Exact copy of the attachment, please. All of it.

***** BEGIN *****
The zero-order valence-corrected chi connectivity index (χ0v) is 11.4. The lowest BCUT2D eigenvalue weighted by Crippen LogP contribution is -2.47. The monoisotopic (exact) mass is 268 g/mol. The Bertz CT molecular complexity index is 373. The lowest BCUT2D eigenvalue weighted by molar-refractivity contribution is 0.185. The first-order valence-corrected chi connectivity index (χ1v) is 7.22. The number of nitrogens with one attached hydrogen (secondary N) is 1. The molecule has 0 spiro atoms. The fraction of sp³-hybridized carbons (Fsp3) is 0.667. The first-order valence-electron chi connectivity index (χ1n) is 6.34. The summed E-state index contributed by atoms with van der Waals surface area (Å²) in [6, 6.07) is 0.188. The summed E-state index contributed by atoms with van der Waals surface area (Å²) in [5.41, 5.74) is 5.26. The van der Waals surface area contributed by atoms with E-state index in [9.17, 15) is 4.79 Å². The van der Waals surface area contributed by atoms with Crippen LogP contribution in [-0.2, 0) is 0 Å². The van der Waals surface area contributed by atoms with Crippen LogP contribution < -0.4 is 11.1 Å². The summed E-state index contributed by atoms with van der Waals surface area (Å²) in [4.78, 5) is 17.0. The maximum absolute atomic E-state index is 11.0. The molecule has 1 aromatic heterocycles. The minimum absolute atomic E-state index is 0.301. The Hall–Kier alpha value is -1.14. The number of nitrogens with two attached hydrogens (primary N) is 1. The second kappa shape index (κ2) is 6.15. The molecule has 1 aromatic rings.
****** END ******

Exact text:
The zero-order valence-corrected chi connectivity index (χ0v) is 11.4. The lowest BCUT2D eigenvalue weighted by Crippen LogP contribution is -2.47. The monoisotopic (exact) mass is 268 g/mol. The Bertz CT molecular complexity index is 373. The lowest BCUT2D eigenvalue weighted by molar-refractivity contribution is 0.185. The first-order valence-corrected chi connectivity index (χ1v) is 7.22. The number of nitrogens with one attached hydrogen (secondary N) is 1. The molecule has 0 spiro atoms. The fraction of sp³-hybridized carbons (Fsp3) is 0.667. The first-order valence-electron chi connectivity index (χ1n) is 6.34. The summed E-state index contributed by atoms with van der Waals surface area (Å²) in [6, 6.07) is 0.188. The summed E-state index contributed by atoms with van der Waals surface area (Å²) in [5.41, 5.74) is 5.26. The van der Waals surface area contributed by atoms with E-state index in [9.17, 15) is 4.79 Å². The van der Waals surface area contributed by atoms with Crippen LogP contribution in [-0.2, 0) is 0 Å². The van der Waals surface area contributed by atoms with Crippen LogP contribution < -0.4 is 11.1 Å². The summed E-state index contributed by atoms with van der Waals surface area (Å²) in [4.78, 5) is 17.0. The maximum absolute atomic E-state index is 11.0. The molecule has 1 aromatic heterocycles. The minimum absolute atomic E-state index is 0.301. The Hall–Kier alpha value is -1.14. The number of nitrogens with two attached hydrogens (primary N) is 1. The second kappa shape index (κ2) is 6.15. The molecule has 1 aromatic rings.